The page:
Sinn Fein membership approves moves on policing

Neither Britain’s murderous dirty tricks nor unionist prevarication have succeeded in overturning republican determination to move forward with full implementation of the Good Friday Agreement.

There have been two very important recent events in northern Ireland. One was the report of the Police Ombudsman published on 22 January, and the other the special Ard Fheis (party conference) of Sinn Fein on the matter of policing, held on 28 January. These two events show that Sinn Fein has achieved considerable successes and by bold strategic decisions continues to be in the driving seat of developments.

Police Ombudsman’s report

The findings of the Northern Ireland Police Ombudsman, Nuala O’Loan, come after a three-year inquiry, which concentrated on a relatively small area of Belfast during the period 1991 to 2003.

Ms O’Loan found that Special Branch officers protected loyalist paramilitary informants and failed to stop them committing up to 15 murders. There were cover-ups, destruction of evidence, falsification of notes and the blocking of searches for loyalist paramilitary arms dumps (compare this with the hounding the IRA is subject to on the basis of no evidence whatsoever!)

One of the central police informants in the investigation, Mark Haddock, is currently serving 10 years for assault on a nightclub doorman. He has also survived six bullets shot into him by his erstwhile loyalist accomplices. He is basically a criminal, a gangster. The report found that, during the period it investigated, he was paid £80,000 by his police handlers.

The report also found reliable intelligence linking him and other Ulster Volunteer Force (UVF) informants to 10 murders, a bomb attack against a Sinn Fein office in Monaghan, drug dealing, 10 punishment shootings, and 10 attempted murders, as well as to cases of extortion and intimidation. There was, the report stated, “less reliable evidence” connecting them to a further five murders. (See ‘15 murders linked to police collusion with loyalists‘, The Guardian, 23 January 2007)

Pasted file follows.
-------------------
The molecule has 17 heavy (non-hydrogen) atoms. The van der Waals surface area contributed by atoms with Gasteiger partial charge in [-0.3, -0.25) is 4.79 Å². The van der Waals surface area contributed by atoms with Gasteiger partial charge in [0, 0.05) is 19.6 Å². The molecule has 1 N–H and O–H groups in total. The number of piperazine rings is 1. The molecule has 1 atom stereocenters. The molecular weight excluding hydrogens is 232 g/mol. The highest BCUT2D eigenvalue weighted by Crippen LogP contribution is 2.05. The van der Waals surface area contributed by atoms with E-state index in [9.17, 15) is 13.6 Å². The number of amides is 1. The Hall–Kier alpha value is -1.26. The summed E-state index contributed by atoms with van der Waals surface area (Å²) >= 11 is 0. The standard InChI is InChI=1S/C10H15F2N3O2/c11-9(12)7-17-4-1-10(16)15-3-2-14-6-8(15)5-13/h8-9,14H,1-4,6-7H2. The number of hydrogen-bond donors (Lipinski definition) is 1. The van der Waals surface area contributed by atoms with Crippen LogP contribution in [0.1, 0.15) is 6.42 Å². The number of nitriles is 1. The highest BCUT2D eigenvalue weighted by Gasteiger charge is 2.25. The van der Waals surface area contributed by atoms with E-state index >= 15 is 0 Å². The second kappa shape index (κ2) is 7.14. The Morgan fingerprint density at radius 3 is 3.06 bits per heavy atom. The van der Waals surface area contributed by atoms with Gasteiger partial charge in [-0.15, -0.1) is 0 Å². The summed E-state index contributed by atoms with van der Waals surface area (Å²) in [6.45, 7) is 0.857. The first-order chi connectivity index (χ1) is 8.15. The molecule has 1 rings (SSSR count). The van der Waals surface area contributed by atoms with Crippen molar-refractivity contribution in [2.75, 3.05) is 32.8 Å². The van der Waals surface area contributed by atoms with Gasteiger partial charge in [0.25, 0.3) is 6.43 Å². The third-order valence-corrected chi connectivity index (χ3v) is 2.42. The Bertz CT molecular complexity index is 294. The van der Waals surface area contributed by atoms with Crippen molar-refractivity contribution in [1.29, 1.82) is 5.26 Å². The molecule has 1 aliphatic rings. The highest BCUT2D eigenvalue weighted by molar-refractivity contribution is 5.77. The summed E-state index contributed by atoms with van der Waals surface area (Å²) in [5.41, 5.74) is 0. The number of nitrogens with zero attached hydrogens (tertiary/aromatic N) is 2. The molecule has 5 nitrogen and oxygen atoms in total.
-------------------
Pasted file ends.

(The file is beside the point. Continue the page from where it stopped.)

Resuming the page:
This investigation by the Ombudsman would never even have been conducted had it not been for the successes of the armed struggle waged by the IRA. Without that, the whole matter would have been swept under the carpet, perhaps to be uncovered decades later with the release of official documents. It is against this background that the dedicated campaign of the families of the murdered people, notably Raymond McCord senior, and the political clout of Sinn Fein even brought the matter before the Ombudsman. Indeed, without the political pressure and tenacity of Sinn Fein there would not be an Ombudsman!

Ms O’Loan reports that 40 serving and former officers declined to co-operate with her inquiry, including two retired assistant chief constables, seven detective chief superintendents and two detective superintendents. She stated that, of those who did respond, some did help, but “others, including serving officers, gave evasive, contradictory, and on occasion farcical answers to questions”. She also said that “it would be easy to blame junior officers’ conduct in dealing with various informants, and indeed they are not blameless. However, they could not have operated … without the knowledge and support at the highest levels of the RUC [Royal Ulster Constabulary] and PSNI [Police Service of Northern Ireland].” (‘Junior officers “supported at highest levels of RUC and PSNI”’,, 23 January 2007)

British imperialism’s dirty tricks

An understanding of the nature of British imperialism and its occupation of northern Ireland means that the substance of the Ombudsman’s findings is no surprise at all. What the Ombudsman is saying now has for a long time been said by us and others.

Gerry Adams, President of Sinn Fein has pointed out that what the report has uncovered is merely the tip of an iceberg of collusion and cooperation between the British military, northern Irish police and loyalist paramilitary forces, going back over many years.